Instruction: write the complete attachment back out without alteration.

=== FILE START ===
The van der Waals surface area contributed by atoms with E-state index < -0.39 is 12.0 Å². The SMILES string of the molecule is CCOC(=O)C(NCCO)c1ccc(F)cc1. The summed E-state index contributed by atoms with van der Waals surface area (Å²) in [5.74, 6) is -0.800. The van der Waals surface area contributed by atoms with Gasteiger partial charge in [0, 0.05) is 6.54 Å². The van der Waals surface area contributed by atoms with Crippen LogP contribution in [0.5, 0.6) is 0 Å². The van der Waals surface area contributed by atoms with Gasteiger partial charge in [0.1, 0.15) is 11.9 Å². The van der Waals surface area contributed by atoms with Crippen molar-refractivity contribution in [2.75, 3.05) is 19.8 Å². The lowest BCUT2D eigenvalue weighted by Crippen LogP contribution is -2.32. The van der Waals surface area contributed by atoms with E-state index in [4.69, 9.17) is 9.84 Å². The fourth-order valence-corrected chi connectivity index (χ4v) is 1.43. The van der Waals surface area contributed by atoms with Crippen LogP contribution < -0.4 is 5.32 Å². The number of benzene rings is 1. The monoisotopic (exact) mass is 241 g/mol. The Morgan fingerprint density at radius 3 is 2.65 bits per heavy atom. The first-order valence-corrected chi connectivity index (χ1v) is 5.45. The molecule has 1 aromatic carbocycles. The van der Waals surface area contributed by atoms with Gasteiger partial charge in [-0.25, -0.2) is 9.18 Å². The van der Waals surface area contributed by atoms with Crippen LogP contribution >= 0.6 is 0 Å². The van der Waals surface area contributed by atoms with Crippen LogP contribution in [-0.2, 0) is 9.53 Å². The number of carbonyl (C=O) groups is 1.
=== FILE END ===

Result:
The van der Waals surface area contributed by atoms with E-state index < -0.39 is 12.0 Å². The SMILES string of the molecule is CCOC(=O)C(NCCO)c1ccc(F)cc1. The summed E-state index contributed by atoms with van der Waals surface area (Å²) in [5.74, 6) is -0.800. The van der Waals surface area contributed by atoms with Gasteiger partial charge in [0, 0.05) is 6.54 Å². The van der Waals surface area contributed by atoms with Crippen LogP contribution in [0.5, 0.6) is 0 Å². The van der Waals surface area contributed by atoms with Gasteiger partial charge in [0.1, 0.15) is 11.9 Å². The van der Waals surface area contributed by atoms with Crippen molar-refractivity contribution in [2.75, 3.05) is 19.8 Å². The lowest BCUT2D eigenvalue weighted by Crippen LogP contribution is -2.32. The van der Waals surface area contributed by atoms with E-state index in [4.69, 9.17) is 9.84 Å². The fourth-order valence-corrected chi connectivity index (χ4v) is 1.43. The van der Waals surface area contributed by atoms with Crippen LogP contribution < -0.4 is 5.32 Å². The number of benzene rings is 1. The monoisotopic (exact) mass is 241 g/mol. The Morgan fingerprint density at radius 3 is 2.65 bits per heavy atom. The first-order valence-corrected chi connectivity index (χ1v) is 5.45. The molecule has 1 aromatic carbocycles. The van der Waals surface area contributed by atoms with Gasteiger partial charge in [-0.25, -0.2) is 9.18 Å². The van der Waals surface area contributed by atoms with Crippen LogP contribution >= 0.6 is 0 Å². The van der Waals surface area contributed by atoms with Crippen LogP contribution in [-0.2, 0) is 9.53 Å². The number of carbonyl (C=O) groups is 1.